3 – This does not make it all bad. A table can knowingly grant someone authority because they trust them to make it worthwhile, and that combination of authority and trust can make for AMAZING play. But that takes a lot of work, and it not for everyone, which is fine. But I want to mention it because for many people, GM authority is automatically toxic, and I disagree with that notion pretty strongly.

Investment vs Escalation

I was thinking about TV shows and the easy trick of upping the stakes to increase viewer investment, and how it’s kind of cheap. We all know this: it is a lot less work to have the plot endanger a bunch of kids than it is to spend the time to get us to invest in a smaller problem. Trauma is a super useful shorthand when time is short.

We have a version of this in RPGs, and it has a similar tension, but is maybe a bit more confusing. See, the TV model only sucks because writing characters we care about is the harder but better option, so forced escalation feels cheap. RPG characters are a bit more nuanced.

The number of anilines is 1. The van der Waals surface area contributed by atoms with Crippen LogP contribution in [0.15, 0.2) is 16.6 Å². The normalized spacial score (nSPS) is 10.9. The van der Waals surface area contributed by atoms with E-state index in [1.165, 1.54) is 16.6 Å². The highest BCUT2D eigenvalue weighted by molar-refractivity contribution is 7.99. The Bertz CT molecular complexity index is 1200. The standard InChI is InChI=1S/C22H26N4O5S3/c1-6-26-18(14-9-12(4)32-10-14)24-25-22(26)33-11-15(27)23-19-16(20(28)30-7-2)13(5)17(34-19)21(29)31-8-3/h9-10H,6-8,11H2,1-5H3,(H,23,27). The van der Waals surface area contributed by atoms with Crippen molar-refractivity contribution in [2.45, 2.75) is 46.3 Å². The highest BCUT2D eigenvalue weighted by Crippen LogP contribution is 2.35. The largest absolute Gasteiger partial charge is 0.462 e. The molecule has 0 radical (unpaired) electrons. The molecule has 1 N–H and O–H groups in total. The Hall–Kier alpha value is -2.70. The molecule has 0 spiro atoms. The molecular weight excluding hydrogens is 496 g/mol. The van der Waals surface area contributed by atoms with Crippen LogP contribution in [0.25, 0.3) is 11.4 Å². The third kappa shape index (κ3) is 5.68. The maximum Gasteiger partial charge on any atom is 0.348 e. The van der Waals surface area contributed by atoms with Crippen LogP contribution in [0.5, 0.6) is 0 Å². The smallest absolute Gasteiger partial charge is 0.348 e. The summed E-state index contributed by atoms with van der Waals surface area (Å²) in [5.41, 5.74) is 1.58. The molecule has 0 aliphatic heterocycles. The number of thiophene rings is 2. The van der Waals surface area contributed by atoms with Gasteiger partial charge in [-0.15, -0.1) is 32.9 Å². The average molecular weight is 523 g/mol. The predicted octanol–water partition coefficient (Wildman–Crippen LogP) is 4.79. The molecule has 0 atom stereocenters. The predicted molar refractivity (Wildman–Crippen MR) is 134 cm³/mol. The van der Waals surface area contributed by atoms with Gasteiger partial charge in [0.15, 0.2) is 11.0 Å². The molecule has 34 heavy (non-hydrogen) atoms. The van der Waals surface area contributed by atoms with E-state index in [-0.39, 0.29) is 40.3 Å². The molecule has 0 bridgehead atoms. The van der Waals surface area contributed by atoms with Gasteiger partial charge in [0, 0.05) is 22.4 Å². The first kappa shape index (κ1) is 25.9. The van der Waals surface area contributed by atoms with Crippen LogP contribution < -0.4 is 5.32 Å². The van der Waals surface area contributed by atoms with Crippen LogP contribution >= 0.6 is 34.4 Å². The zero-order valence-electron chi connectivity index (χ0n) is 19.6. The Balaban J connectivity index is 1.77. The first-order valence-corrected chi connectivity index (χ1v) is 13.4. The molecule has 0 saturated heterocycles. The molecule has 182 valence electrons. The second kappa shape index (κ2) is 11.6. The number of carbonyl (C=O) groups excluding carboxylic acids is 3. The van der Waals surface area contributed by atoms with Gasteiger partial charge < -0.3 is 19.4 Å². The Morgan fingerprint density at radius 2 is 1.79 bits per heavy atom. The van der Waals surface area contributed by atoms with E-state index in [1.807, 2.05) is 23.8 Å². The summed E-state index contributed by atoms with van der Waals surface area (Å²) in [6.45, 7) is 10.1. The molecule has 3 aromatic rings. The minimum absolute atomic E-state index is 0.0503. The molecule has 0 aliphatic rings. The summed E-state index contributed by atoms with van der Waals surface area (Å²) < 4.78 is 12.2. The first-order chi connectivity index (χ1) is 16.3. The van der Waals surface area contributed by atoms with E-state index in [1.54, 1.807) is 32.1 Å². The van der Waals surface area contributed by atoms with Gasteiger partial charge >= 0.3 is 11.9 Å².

At first blush it would seem that if you are playing with a high level of character investment, forced escalation is awkward. But what if a high level of character investment is something you reach quickly? Playing a character over time to explore them is one valid mode, but so is slipping into a new character and buying in IMMEDIATELY. For that player, the “forced” escalation might just be jumping to the good part.

And, of course, some players are more interested in the escalation (or rather, the issue behind the escalation) and for them a *lack* of character investment provides some emotional protection (or distance, for authorial purposes),

Obviously, taste is rooted so deeply in this that there is no one good solution, which is as it should be. But I mention it because I sometimes see people get confused about how people could *enjoy* certain types of games (usually those with fairly bleak content), and the instinct is to look at the content for explanation. I suggest that if you can shake free your assumptions about character investment, it might be easier to make sense of.

Personally, my tastes skew towards investing in a character over time and seeing where play takes them. This makes high escalation, short term play something I have to really shift gears to enjoy, and I’m not always successful. But I get that that’s my bag, and thinking about stuff like this is how I made peace with it.